From Abbie to Allie, July 14, 1855

Dublin Core


From Abbie to Allie, July 14, 1855


Billerica, MA.


From Abbie to Allie




Jerome Peirce Collection, National Park Service


HIST 428 (Spring 2020), University of Mary Washington




NPS, Civil War Study Group, Paul and Louise Marahrens (Transcribers)


For educational purposes with no commercial use. Courtesy of National Park Service, Fredericksburg and Spotsylvania NMP, FRSP 16095-16102 (FRSP-00904).






Letter #230


No location indication but probably Billerica, MA.

Text Item Type Metadata


Saturday Morning, July 14th, 1855
My dear Sister,
Against my will I shall be obliged to write in haste for lack of time before the mail closes. I have so much on my mind to say to you, that I wished a less hurried opportunity. We were glad to hear from you and that your eyes were better. Very glad, too, that Aunt was able to visit Malden, and do hope the visit will benefit her. Harriet E. [Edmands] has not been here yet, nor have we heard from her lately.
Mr. G. Clark that lives by the schoolhouse has been bleeding very badly indeed, he is not expected to live long. Blaney Abbott is very low. I went to meeting all day last Sunday. Mother went in the morning, stopped at the Doctor’s at noon, found little Hattie very sick. They feared she would be as bad as last summer. The Dr. was obliged to go away in the afternoon and did not like to leave Mrs. B. alone with her so Mother stayed. She is better now, and they think of going the first of next week. I am glad your cherries tasted good, but they are all gone now.
Dear Sister, I wish to speak again to you upon that subject which we have so often conversed upon together and which I mentioned in my last letter. I had a long talk with Mother Sunday eve, which did me so much good, as I had for so long a time wished it. Is it not a comfort to be able to speak to parents, and to know that your dearest interests are understood and appreciated? On Monday I went up in town, made a short visit at the Col.’s, where I had a private conversation with Lissie and took tea with Maria P. all of which I enjoyed much.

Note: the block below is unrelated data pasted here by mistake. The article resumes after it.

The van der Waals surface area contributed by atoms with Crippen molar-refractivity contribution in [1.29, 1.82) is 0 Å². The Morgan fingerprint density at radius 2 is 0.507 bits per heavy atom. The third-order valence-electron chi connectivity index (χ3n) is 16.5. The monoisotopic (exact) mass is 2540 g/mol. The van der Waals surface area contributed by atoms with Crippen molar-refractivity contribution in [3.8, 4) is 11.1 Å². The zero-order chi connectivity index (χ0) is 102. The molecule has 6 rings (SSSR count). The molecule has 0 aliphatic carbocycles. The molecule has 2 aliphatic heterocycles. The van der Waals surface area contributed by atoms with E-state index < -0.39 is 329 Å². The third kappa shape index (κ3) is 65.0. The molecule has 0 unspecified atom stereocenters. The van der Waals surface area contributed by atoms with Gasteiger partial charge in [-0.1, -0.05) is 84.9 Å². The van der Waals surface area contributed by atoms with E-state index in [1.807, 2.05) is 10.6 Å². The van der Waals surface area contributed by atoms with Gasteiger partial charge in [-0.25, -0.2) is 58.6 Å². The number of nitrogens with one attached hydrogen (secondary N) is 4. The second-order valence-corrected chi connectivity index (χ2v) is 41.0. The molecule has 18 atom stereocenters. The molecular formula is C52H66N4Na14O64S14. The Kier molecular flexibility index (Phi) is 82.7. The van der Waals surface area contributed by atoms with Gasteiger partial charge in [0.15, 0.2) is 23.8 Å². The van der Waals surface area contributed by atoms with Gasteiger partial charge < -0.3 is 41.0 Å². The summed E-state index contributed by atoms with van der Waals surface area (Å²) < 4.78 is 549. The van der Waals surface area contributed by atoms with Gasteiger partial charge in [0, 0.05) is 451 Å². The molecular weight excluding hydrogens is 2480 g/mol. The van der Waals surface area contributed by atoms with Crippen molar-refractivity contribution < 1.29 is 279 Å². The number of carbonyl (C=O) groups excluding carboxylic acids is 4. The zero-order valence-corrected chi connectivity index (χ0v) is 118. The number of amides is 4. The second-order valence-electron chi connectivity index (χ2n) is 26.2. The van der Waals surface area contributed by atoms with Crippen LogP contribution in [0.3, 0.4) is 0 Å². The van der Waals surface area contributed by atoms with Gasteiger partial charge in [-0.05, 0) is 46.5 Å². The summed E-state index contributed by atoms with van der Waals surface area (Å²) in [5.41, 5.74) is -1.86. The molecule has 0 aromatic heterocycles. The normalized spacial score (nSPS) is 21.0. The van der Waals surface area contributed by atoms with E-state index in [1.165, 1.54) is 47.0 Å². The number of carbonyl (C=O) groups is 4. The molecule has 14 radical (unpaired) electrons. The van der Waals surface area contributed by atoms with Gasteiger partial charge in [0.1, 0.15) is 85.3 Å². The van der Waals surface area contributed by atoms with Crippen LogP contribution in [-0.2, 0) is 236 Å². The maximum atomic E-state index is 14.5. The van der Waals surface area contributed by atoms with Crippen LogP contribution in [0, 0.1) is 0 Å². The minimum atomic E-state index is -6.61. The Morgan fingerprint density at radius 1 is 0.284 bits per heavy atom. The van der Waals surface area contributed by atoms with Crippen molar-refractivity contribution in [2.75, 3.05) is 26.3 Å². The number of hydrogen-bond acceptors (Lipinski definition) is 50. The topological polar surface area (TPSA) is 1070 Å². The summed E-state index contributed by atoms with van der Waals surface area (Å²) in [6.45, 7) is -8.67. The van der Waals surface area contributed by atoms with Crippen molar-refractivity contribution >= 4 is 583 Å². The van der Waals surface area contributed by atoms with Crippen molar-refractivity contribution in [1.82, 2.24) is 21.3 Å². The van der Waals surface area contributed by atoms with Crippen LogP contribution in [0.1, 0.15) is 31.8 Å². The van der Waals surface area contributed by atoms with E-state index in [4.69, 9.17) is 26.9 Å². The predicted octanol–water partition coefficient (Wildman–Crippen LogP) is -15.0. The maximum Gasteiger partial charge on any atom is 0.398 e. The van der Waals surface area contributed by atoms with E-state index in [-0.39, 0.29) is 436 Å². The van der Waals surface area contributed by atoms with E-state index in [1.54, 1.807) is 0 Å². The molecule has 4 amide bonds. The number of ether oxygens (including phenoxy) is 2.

Lizzie B. offered to accompany me a part of the way home and assist in carrying a large and beautiful bouquet she had got for me. She spoke at once upon what was interesting my mind and I told her my wish to see Mr. C. as I had told Mother before and my intention of calling soon. She advised me by all means to do so. I do not know what it was, but a strong, irresistible feeling within urged me on to action and I stopped. He met my feelings with a great deal of sympathy and encouragement, gave me some kind advice and lent me books suited, as he said, for my state of feelings. He spoke of the proneness to leave such thoughts and interests to a later period and oftentimes putting them off until we grew dead to them, but he said it was a most dangerous practice. A great deal more was spoken by him, which I can tell you when I have more time. I do not know how I made my thoughts known, but it must have been hardly intelligible, tho’ he readily comprehended my desires. I spoke to him of you considerable, and he inquired much. He wishes to know when you were are coming home, how long you would probably stay etc. He promised me another interview very soon and last night he came, tho’ not much in particular was advanced. He brought another book and gave me leave to send that tract to you. Lizzie B. sent me a copy of the Covenant and I sent one to you.
Have you seen Mr. Ellis?
Write something definite in your next letter, won’t you? And write very soon, as I wish to hear. Love to all from Abby

Original Format




Abbie 1855, From Abbie to Allie, July 14, 1855, HIST 428 (Spring 2020), University of Mary Washington


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